Ok, so it turned out that using NTP to reset the clock on the Raspberry Pi was not one of my greatest ideas for this project.
NTP is for real computing, where high accuracy is required and small errors need to be slowly tuned out.
My requirements for this bird box project are for a step-change correction each time the system boots up, which may be several times per day. Accuracy is just not important.
So after a re-think, I've come up with a better solution.
What's the plan?
The idea is very simple:-
- A server writes the current time & date to a file
- The Raspberry Pi reads the file and resets the clock
My garage server is the time source or reference. It is not connected to the internet, so I expect it will drift during the next few months.
To be honest, the accuracy required for the Raspberry Pi could be +/- 10 minutes and I'd still be happy. So I've decided to simply write the current time to a text file at one minute intervals.
I can get the current date & time using the Linux command: date
And writing to a file just involves redirection, like this:-
date +%D_%T > /home/garage/clock/TheTime
...which puts a single line of text into the file "TheTime" with the format:-
Each time this command runs, the "TheTime" file is re-written, so it only contains the latest time/date entry.
By putting this command string into a script which I then run from a cron job, I can execute this every minute.
I've called the script UpdateTime.sh and it just contains:-
date +%D_%T > /home/garage/clock/TheTime
Using file manager Properties > Permissions, set this file to be executable.
To add this to a cron job, just type in a terminal:-
...then add the line:-
* * * * * /home/garage/UpdateTime.sh
...note that each * is separated by a space.
Access to TheTime file
We need to make TheTime file accessible to the Raspberry Pi over the network. The Network File System (NFS) basically allows a client to mount folders on a remote server.
In this case my Lubuntu garage computer will serve up the TheTime file to my RaspberryPi client. NFS is already installed on Lubuntu 13.10, but if the packages are missing you just need to install nfs-kernel-server which should automatically add the dependent package nfs-common.
A folder structure is required to hold the file "TheTime", so in a terminal type:-
We need to mount this, which we can do manually for testing by typing:-
sudo mount --bind /home/garage/clock
...or to make this persistent (each time the system boots) put this in /etc/fstab:-
/home/garage/clock /export/clock none bind 0 0
I have no security concerns, so in /etc/default/nfs-kernel-server I set:-
NEED_SVCGSSD=no #no security
One more edit; add these two lines to /etc/exports:-
Its probably a jolly good idea to re-boot now (if you are following along with this).
NFS on the Raspberry Pi
NFS seems to be installed on my RaspberryPi, but if its missing on yours, you just need to add a package via Synaptic or from the terminal by typing:-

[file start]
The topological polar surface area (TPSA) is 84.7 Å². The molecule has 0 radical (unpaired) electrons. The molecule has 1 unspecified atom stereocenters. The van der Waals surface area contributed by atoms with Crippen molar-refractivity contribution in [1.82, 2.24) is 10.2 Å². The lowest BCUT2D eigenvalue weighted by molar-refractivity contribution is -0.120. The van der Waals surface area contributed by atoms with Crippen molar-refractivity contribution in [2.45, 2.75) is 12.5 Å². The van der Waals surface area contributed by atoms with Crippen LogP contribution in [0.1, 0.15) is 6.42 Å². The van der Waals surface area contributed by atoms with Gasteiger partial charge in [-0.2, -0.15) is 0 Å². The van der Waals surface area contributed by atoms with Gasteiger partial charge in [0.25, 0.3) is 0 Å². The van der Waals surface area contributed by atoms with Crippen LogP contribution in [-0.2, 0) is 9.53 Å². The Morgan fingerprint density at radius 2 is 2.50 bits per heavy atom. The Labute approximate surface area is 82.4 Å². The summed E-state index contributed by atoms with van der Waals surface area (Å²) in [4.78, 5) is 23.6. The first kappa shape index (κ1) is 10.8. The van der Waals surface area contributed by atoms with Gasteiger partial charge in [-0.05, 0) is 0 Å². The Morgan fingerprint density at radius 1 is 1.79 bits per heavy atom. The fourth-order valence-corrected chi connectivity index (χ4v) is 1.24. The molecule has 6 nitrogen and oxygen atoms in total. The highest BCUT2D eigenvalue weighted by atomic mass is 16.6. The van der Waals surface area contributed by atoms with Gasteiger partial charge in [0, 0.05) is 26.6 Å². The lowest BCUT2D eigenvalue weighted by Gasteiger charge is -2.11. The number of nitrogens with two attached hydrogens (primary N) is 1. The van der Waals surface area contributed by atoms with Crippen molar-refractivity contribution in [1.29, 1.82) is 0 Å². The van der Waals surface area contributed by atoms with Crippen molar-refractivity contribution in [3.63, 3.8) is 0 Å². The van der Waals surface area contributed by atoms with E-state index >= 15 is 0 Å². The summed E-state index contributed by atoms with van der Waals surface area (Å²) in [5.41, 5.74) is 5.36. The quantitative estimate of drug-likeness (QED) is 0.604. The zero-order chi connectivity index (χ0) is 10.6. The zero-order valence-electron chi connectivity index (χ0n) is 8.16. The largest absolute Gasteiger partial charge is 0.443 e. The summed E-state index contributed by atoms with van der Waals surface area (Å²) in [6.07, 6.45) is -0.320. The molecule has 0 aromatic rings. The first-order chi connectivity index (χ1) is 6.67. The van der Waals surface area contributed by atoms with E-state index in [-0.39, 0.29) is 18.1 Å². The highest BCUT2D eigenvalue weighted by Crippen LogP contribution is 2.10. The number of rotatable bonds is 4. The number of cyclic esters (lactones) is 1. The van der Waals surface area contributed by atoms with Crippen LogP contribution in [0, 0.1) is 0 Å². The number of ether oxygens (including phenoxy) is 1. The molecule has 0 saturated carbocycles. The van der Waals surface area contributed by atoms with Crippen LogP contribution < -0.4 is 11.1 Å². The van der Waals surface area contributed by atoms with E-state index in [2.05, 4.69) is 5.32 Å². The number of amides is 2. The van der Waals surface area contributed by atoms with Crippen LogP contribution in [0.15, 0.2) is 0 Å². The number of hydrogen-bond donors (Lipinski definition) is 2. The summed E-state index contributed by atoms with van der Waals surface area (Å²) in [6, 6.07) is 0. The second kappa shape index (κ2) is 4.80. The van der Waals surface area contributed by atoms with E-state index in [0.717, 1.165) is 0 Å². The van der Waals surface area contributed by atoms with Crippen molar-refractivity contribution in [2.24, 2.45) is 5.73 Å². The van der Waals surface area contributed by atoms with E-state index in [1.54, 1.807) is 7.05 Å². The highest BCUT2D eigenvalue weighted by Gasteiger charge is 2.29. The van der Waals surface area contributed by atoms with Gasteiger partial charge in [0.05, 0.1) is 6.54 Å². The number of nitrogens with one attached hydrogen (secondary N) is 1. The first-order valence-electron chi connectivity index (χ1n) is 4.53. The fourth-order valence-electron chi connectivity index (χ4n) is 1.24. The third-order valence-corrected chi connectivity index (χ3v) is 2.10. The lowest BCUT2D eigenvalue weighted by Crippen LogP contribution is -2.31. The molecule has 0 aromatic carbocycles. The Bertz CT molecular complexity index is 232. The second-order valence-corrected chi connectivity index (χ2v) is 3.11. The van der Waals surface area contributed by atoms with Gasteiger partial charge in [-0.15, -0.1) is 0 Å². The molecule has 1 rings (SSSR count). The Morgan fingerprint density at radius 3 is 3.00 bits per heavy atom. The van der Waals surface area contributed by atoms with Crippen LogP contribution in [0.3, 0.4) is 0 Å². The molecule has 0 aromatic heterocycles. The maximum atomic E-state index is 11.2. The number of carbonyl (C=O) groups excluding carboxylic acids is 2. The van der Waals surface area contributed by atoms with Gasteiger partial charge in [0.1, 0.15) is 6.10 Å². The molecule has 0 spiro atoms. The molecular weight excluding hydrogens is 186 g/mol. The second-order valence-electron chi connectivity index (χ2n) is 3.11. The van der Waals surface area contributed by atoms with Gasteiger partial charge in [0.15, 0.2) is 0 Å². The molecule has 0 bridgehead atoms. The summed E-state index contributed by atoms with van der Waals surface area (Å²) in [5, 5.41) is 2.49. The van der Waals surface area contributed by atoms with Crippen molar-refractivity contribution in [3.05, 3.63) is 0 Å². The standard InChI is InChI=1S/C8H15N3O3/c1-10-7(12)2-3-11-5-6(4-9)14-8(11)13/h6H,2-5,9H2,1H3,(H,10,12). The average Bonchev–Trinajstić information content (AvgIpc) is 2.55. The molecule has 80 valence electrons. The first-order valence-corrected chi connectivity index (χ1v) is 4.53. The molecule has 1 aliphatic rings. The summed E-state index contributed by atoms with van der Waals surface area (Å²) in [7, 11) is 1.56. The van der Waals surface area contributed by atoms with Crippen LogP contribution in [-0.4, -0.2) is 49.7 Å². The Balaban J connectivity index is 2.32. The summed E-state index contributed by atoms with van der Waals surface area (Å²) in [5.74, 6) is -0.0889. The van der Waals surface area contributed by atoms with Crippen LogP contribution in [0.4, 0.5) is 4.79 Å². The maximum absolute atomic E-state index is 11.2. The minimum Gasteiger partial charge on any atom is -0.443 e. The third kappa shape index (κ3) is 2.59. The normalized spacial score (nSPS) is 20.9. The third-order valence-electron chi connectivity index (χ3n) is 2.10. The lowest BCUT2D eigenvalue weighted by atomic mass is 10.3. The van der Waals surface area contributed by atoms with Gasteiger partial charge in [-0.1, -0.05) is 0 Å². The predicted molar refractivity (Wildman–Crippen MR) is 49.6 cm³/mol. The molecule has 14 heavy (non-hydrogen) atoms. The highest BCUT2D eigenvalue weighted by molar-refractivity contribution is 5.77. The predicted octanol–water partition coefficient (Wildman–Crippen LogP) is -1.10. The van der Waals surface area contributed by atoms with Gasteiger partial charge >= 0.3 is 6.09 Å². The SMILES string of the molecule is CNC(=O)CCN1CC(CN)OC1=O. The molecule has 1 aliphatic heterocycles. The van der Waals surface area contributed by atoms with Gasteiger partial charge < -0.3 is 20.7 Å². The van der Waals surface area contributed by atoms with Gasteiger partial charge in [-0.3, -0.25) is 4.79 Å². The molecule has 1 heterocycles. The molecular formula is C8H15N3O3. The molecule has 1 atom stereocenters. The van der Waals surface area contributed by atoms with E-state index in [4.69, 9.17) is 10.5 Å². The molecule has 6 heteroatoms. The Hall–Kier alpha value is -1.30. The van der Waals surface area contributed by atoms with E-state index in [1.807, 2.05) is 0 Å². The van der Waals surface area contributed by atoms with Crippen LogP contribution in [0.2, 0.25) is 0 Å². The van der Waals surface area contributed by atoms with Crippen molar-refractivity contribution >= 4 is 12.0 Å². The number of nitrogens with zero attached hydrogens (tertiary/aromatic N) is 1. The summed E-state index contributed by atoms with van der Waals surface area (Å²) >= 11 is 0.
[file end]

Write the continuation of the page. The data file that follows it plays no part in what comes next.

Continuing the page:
sudo apt-get install nfs-common
I've modified my /etc/fstab file by adding the line:-
server-IP:/ /mnt nfs4 noauto 0 0
...using "noauto" because I suspect I'll get problems if I try to mount the server folders at boot time. So "mount" is performed by my Gambas application some time later.
In my case, "server-IP" is replaced with 192.168.0.10 (or you could use your servers name, if your system can resolve names).
The Gambas bit
Now, in my Gambas bird box application I can rip out the NTP routine and replace it with a function like this:-
Public Function UpdateRTC()As Boolean
'Dim variables here
Exec ["sudo", "mount", "/mnt"]
strFilePath = "/mnt/clock/TheTime"
If Exist(strFilePath) Then
hFile = Open strFilePath For Read
Read #hFile, strTime, -256
strTime = Replace(strTime, Chr(10), "")
strTime = Replace(strTime, "_", " ")
Exec ["sudo", "date", "-s", strTime]
modLog.Event(APP_ERROR, "Time file not found")
modLog.Event(APP_ERROR, Error.Where & ": " & Error.Text)
This needs to be tidied up and possibly tuned (e.g. the Wait time) but its basically working reliably each time the bird box system is triggered and the Raspberry Pi boots.
Daylight Saving Edit!
...all was well until the clocks went forward 1 hour for daylight saving. During the winter months here in England, UTC is Greenwich Mean Time (GMT), so all references to time on my Raspberry Pi were correct.
But now we are on British Summer Time (GMT + 1hr) I find the file manager shows that file date/times (Modified) are 1 hour ahead i.e. BST + 1hr (or CET).
Could this be part of an EU conspiracy, that my Pi is using Central European Time? (...better tell Nigel).
Anyway, this seems to be the only problem, and its not really an issue for me, as all the date/times I create, display and add to file names seem to be correct.
I had a quick look for a solution, but I can't see a way of turning daylight saving off in Debian/Raspbian.
Ubuntu NFS HowTo
Command Scheduling with Cron
Keeping time without the internet